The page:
The program started out with an explanation of the water permitting process from Chris Bader from the Department of Water Resources. He apologized up front for saying “State Water Commission,” the agency he has worked for his entire career because, as mentioned in a couple previous blogs, it is now called the Department of Water Resources. Anyway, the permitting process has a lot of steps but fit the audience of forty or so people interested in irrigation.
Later in the day, the same presenter spoke of the impact of drought on our aquifer levels. The upshot is that some areas, most notably around Oakes, are fairly sensitive to drought. He told me that if 2022 is like this year, we will begin to see impacts in our aquifers. Some are larger and have less demand such as where I live in Traill County where there is pretty good water and very few irrigation pivots. No one can predict what weather is going to do, as if you farmers don’t know that. Senator Kevin Cramer was going to Zoom the group on Federal Irrigation policy, but the death of Bob Dole required him to excuse himself. His representative talked about a bill that he is putting in to help get power to farmers who wish to use water to irrigate from the McClusky Canal. But it is yet to get a hearing let alone pass out of committee and get attached to a bigger bill. It will be a slow process.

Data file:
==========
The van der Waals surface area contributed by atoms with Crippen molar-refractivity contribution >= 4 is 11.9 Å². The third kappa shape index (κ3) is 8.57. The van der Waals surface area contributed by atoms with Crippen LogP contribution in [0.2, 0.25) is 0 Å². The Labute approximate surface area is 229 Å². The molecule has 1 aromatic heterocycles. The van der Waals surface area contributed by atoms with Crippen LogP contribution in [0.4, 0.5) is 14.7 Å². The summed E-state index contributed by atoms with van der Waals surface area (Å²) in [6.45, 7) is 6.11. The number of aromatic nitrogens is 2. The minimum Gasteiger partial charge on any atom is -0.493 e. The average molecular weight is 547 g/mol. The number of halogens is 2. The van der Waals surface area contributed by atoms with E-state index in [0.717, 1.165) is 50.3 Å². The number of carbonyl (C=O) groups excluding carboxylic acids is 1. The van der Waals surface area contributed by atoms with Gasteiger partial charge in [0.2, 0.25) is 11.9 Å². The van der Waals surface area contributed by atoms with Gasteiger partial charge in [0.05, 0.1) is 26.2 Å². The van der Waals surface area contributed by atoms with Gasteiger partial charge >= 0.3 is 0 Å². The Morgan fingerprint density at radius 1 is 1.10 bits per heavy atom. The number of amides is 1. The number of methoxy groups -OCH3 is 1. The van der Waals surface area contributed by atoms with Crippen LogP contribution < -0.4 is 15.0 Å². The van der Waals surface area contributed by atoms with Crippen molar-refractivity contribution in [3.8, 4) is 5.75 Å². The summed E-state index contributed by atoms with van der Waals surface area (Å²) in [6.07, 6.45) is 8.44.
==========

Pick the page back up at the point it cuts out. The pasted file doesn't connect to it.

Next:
Then a spokesman for the Garrison Diversion Project talked about trying to help potential irrigators utilize the remaining 16,500 acres that are authorized to be irrigable. There are currently 7.200 acres under production that use water from the canal. Funding Resources for Irrigation and Lending Opportunities were discussed by DWR and the Bank of ND.
Over in the General Session of Water Users running concurrently, attendees were treated to updates on the major projects underway in ND. They included the Fargo Diversion, NW Water Supply, Western Area Water Supply, the Southwest Pipeline Project, Minot Flood Protection and Red River Water Supply,
Okay, this is a continuation of reporting from the Natural Resources Conservation Service (NRCS) meeting that I spoke of in Murphy’s Law...